Weight Lifting as Physical Therapy

Weight lifting exercises are an important part of any physical therapy routine. Each physical therapy exercise aims at resolving a particular injury or stress, and weight lifting exercises help in strengthening the muscles. This form of exercise can be very beneficial for you if you are suffering from damaged muscles. Your trained physical therapist can suggest the best weight lifting exercises for your treatment.

What Are Weight Lifting Exercises?

Weight lifting exercises include lifting heavy equipments like dumbbells and are done to increase your muscle size and strength. Weight lifting is often used as a synonym to body building, but it is not restricted to just that.

Weight lifting exercises include strength training that helps you build not only bigger muscles, but enough endurance to lift heavier weights. Popular weight lifting exercises include strengthening exercises focused around abs, thighs, biceps, triceps and the butt. It includes both lifting weights and a combination of strengthening movements, like squats and crunches, that help you tone your lower body and abdomen.

Benefits of Weight Lifting in Physical Therapy

Weight lifting exercises is more beneficial when compared to other exercises. These exercises are both accessible and versatile in nature. All you need is a pair of dumbbells, and you can do a variety of exercises with them.

Again, weight lifting helps you teach the art of balancing your body by improving your muscle strength. As time passes, it is much easier to find yourself maintaining a composed body posture while lifting heavier weights. This is because weights build up the muscle strength to bear more.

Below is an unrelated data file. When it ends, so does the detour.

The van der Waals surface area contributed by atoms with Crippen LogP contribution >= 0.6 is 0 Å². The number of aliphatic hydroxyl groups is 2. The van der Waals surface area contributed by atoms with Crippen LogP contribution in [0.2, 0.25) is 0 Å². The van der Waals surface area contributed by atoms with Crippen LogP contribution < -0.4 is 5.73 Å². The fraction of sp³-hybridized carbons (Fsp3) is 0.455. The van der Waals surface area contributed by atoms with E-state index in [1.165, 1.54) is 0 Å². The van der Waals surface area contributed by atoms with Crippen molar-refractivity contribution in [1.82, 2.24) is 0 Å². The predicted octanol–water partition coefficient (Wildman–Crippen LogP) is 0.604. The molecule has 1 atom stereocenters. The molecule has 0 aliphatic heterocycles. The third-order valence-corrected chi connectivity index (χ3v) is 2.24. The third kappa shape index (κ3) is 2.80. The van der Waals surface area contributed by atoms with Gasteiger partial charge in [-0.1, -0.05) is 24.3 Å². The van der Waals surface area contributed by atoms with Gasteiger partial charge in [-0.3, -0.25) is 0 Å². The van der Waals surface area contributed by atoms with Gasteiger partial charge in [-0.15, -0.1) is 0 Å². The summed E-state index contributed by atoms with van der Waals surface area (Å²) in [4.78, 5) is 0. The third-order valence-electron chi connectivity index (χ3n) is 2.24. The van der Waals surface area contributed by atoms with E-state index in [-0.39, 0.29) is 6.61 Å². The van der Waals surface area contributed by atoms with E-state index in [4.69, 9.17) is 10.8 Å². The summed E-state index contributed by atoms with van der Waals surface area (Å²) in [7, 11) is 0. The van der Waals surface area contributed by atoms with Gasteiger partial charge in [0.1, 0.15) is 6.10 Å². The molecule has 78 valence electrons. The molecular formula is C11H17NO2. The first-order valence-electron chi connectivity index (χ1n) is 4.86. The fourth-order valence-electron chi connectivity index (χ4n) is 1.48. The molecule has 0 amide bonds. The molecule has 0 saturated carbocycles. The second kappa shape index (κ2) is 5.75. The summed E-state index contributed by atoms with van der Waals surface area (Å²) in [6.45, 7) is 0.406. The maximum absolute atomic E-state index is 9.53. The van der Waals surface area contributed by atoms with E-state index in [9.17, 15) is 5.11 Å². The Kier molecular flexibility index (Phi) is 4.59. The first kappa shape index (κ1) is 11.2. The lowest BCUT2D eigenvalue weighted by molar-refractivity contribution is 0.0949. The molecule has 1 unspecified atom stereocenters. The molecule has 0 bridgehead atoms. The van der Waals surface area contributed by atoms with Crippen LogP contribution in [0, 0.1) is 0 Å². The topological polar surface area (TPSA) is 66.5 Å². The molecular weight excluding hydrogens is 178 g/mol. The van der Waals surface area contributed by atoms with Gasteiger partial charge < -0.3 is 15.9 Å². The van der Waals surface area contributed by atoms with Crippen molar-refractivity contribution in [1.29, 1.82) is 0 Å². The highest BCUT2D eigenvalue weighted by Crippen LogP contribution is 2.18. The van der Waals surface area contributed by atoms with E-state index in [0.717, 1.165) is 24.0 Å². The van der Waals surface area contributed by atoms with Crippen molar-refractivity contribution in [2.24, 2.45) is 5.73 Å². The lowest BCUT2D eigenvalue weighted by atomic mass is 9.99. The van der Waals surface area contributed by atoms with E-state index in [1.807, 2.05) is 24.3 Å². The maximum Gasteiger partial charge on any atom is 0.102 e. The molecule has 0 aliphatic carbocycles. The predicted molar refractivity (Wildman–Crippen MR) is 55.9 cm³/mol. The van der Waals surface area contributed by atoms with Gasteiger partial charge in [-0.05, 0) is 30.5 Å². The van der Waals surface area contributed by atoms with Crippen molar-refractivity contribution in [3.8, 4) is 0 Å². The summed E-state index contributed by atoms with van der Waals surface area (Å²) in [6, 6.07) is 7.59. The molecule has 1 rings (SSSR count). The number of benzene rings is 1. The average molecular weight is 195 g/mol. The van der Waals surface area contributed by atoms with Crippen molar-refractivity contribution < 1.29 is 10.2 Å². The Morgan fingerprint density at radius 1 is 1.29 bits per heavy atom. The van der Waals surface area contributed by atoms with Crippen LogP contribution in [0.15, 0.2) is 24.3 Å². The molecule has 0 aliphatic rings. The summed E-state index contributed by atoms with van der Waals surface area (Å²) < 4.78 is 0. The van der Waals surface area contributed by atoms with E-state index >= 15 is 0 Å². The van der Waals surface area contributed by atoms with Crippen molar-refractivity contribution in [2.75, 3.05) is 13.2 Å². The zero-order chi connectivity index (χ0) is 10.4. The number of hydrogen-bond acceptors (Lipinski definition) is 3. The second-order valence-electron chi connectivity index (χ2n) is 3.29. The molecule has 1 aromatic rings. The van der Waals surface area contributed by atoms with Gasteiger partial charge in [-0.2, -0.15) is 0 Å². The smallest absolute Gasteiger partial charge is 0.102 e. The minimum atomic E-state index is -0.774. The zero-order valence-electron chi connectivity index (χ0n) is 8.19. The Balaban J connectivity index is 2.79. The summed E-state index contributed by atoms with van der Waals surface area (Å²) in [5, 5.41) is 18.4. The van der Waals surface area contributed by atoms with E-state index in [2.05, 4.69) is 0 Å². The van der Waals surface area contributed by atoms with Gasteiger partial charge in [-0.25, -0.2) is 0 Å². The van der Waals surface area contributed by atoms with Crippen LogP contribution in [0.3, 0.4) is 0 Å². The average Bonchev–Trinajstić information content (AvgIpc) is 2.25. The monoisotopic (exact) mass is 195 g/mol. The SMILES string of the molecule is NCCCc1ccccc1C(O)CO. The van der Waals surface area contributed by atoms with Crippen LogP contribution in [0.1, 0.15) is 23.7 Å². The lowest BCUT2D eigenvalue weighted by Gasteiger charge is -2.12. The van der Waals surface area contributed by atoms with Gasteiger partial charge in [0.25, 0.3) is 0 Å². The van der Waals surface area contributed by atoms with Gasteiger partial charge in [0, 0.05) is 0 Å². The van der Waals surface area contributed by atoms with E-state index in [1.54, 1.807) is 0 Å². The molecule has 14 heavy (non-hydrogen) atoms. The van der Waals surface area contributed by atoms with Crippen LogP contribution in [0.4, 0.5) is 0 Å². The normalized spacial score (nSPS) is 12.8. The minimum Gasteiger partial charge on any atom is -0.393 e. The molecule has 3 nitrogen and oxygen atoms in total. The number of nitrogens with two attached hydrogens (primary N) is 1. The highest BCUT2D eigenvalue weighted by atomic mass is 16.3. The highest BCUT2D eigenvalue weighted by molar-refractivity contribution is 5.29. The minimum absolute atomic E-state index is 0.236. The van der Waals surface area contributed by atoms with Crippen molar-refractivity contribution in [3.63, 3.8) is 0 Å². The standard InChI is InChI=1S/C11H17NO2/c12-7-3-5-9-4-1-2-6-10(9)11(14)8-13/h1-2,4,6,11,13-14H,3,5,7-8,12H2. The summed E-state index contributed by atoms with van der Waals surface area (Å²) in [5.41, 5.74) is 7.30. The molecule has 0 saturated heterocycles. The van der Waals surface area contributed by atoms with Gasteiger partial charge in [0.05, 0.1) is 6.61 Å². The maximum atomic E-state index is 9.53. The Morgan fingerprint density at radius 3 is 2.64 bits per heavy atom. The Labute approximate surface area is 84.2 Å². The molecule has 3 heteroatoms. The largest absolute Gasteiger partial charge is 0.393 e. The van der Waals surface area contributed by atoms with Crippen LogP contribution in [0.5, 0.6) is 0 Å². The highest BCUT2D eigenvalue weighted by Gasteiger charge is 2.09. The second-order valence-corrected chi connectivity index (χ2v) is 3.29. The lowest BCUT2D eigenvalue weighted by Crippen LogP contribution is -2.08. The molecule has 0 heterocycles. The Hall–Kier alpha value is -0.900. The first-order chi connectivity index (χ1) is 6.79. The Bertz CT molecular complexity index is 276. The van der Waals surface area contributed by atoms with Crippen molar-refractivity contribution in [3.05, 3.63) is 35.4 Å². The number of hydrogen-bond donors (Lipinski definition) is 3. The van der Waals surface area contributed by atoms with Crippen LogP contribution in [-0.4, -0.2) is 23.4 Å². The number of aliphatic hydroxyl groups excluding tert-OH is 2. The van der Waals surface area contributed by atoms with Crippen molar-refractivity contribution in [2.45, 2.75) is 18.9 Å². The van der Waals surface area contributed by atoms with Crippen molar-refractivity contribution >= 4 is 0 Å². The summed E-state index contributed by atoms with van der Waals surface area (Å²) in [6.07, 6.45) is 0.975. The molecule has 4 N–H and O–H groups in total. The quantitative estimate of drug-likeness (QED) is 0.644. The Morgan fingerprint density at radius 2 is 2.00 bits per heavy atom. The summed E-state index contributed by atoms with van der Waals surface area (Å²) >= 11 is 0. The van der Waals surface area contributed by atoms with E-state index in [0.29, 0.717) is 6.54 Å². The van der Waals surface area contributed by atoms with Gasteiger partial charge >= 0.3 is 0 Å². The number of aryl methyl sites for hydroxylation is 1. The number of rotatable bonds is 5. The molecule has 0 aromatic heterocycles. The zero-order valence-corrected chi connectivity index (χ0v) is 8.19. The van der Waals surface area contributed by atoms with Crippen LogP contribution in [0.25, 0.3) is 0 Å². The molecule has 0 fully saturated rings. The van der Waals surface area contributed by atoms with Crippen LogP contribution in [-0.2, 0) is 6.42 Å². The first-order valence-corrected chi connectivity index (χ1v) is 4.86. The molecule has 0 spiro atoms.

Muscle mass is also an important byproduct of weight lifting and is beneficial to people suffering from muscle damages. Finally, weight lifting is also known to build you a stronger body with stronger joints, increased flexibility and higher testosterone levels.

Dos and Don’ts of Weight Lifting

There are mainly three reasons why weight lifting can prove injurious to you – bad technique, less flexibility and heavier weights.

Bad technique is perhaps the most common reason why people succumb to injuries in weight lifting. Weight lifting includes a straight body posture and lack of it can lead to serious back problems. Therefore, it is important to first learn the technique of the exercise before adding more weight. You can do this by practicing with empty dumbbells or rods.

You might also have less body flexibility and doing appropriate warm up exercises before lifting weights is crucial in this case. With lower


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